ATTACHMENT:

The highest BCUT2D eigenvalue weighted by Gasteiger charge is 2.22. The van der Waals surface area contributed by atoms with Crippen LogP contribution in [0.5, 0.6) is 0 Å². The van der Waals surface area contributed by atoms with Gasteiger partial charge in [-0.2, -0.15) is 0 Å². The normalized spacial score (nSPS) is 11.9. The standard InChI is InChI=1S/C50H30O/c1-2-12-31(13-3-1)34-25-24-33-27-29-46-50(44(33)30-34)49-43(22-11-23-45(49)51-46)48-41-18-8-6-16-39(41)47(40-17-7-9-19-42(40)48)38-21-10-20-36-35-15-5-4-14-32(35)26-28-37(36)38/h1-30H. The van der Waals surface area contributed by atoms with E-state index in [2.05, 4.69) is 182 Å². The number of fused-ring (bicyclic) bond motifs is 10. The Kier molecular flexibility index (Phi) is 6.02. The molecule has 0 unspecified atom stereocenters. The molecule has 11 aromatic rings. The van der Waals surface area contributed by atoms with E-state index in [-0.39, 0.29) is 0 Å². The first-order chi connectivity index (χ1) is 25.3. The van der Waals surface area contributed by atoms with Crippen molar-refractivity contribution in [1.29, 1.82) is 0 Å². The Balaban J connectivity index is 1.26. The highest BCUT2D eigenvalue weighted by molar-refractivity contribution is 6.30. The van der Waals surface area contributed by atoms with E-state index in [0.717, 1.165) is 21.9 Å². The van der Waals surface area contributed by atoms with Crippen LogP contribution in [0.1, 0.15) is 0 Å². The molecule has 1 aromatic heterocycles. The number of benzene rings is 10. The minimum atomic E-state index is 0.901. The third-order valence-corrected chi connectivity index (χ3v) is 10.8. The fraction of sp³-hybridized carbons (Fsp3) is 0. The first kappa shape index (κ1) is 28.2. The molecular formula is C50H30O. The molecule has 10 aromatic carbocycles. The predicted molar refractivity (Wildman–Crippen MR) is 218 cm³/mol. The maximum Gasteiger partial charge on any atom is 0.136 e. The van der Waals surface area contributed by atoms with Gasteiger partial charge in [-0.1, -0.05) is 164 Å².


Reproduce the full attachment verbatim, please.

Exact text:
The highest BCUT2D eigenvalue weighted by Gasteiger charge is 2.22. The van der Waals surface area contributed by atoms with Crippen LogP contribution in [0.5, 0.6) is 0 Å². The van der Waals surface area contributed by atoms with Gasteiger partial charge in [-0.2, -0.15) is 0 Å². The normalized spacial score (nSPS) is 11.9. The standard InChI is InChI=1S/C50H30O/c1-2-12-31(13-3-1)34-25-24-33-27-29-46-50(44(33)30-34)49-43(22-11-23-45(49)51-46)48-41-18-8-6-16-39(41)47(40-17-7-9-19-42(40)48)38-21-10-20-36-35-15-5-4-14-32(35)26-28-37(36)38/h1-30H. The van der Waals surface area contributed by atoms with E-state index in [2.05, 4.69) is 182 Å². The number of fused-ring (bicyclic) bond motifs is 10. The Kier molecular flexibility index (Phi) is 6.02. The molecule has 0 unspecified atom stereocenters. The molecule has 11 aromatic rings. The van der Waals surface area contributed by atoms with E-state index in [-0.39, 0.29) is 0 Å². The first-order chi connectivity index (χ1) is 25.3. The van der Waals surface area contributed by atoms with Crippen molar-refractivity contribution in [1.29, 1.82) is 0 Å². The Balaban J connectivity index is 1.26. The highest BCUT2D eigenvalue weighted by molar-refractivity contribution is 6.30. The van der Waals surface area contributed by atoms with E-state index in [0.717, 1.165) is 21.9 Å². The van der Waals surface area contributed by atoms with Crippen LogP contribution in [0.1, 0.15) is 0 Å². The molecule has 1 aromatic heterocycles. The number of benzene rings is 10. The minimum atomic E-state index is 0.901. The third-order valence-corrected chi connectivity index (χ3v) is 10.8. The fraction of sp³-hybridized carbons (Fsp3) is 0. The first kappa shape index (κ1) is 28.2. The molecular formula is C50H30O. The molecule has 10 aromatic carbocycles. The predicted molar refractivity (Wildman–Crippen MR) is 218 cm³/mol. The maximum Gasteiger partial charge on any atom is 0.136 e. The van der Waals surface area contributed by atoms with Gasteiger partial charge in [-0.1, -0.05) is 164 Å².